Jan Schori was appointed to the California Independent System Operator (ISO) Board of Governors by Governor Gavin Newsom in February, 2021. After completing her legal education at UC Davis’ Martin Luther King School of Law, Jan began her professional career with the Sacramento Municipal Utility District (SMUD) as an attorney in 1979. Jan spent 15 years on the legal team at SMUD and held the role of General Counsel and Secretary for six years. In 1994, Jan was promoted to general manager and chief executive officer and held that role for more than 14 years, making Jan the longest serving CEO in SMUD’s history. During her tenure as CEO, SMUD earned a reputation for its renewable energy commitment and strong energy efficiency programs, and was ranked first in the country for commercial customer satisfaction by JD Power & Associates. After retirement from SMUD, Jan was elected in 2009 to the North American Electric Reliability Corporation’s (NERC) board as an independent trustee and served in this role for 12 years. She also chaired Valley Vision and served on the boards of CalCEF Ventures and CalCEF Innovations. She continues to serve on the Climate Action Reserve (CAR) Board of Directors as a board and executive committee member and Audit Committee chair.

The Role of Distributed Energy Resources and Customer Participation in California’s Clean Energy Future

October 22, 2021 – 10:30am to 11:50am PST
Darcie Houck, Commissioner, California Public Utilities Commission
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California has been at the forefront of clean energy policies and grid modernization initiatives for decades; however, meeting the state’s ambitious 2045 renewable energy and zero-carbon goals, while maintaining affordable rates and a reliable electric grid, will require broad changes in the way we consume energy and interact with the electric grid. This presentation will discuss the role of distributed energy resources in meeting the state’s changing electric grid needs, current opportunities and ongoing policy developments to support widespread load flexibility, and ongoing efforts to make clean energy technologies and programs accessible to all Californians.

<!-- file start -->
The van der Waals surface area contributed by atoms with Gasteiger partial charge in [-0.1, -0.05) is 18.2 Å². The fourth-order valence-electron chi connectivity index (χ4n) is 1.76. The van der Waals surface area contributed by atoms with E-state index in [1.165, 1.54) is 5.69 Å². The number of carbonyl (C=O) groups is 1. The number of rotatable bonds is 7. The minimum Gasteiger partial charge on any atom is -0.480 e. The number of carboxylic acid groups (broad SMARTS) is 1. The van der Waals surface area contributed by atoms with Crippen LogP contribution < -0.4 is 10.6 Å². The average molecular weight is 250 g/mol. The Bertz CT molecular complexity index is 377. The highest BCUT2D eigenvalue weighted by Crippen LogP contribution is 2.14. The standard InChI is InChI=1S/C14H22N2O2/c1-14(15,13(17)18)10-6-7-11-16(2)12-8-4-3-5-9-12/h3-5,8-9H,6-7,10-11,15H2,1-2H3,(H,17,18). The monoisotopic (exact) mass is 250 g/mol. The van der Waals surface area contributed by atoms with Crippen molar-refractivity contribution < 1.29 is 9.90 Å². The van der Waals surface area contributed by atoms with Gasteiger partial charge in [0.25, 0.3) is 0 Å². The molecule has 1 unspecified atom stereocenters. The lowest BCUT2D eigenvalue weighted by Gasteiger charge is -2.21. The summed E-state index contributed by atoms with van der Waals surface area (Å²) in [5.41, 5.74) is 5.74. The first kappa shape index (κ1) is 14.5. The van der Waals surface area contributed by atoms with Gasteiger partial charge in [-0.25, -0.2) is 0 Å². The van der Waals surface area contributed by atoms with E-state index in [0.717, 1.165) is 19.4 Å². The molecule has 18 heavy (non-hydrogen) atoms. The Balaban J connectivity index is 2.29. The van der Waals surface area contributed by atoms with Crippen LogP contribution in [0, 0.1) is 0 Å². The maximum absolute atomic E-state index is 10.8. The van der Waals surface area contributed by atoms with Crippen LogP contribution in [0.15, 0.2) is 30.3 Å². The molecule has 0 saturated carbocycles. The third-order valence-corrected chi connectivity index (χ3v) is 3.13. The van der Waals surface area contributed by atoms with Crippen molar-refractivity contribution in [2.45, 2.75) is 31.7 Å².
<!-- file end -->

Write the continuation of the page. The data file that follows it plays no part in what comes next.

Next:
Commissioner Darcie L. Houck was appointed to the California Public Utilities Commission (CPUC) by Governor Gavin Newsom on Feb. 9, 2021. She formerly served as Chief Counsel for the California Energy Commission since 2019.

Commissioner Houck was an Administrative Law Judge at the CPUC from 2016 to 2019, a Partner at Fredericks Peebles & Morgan from 2005 to 2016, and Staff Counsel and Policy Advisor at the California Energy Commission from 2000 to 2005.

Commissioner Houck is an expert in nuclear decommissioning, environmental equity, and safety policy. She has an extensive background representing Native American tribes throughout the country on matters involving energy, natural resources, land claims, and water rights, among others.

Commissioner Houckis a member of the California Indian Law Association, California Lawyers Association, Schwartz-Levi Inn of Court, Women Lead and the Association of Women in Water, Energy, and Environment. She earned a law degree from the University of California, where she also earned a Master of Science in community development.

Environmental Justice and Climate, Air Pollution, and Economic Decisions in the U.S. Power Sector

October 15, 2021
Ines Azevedo, Associate Professor of Energy Resources Engineering, Senior Fellow at the Woods Institute for the Environment and the Precourt Institute for Energy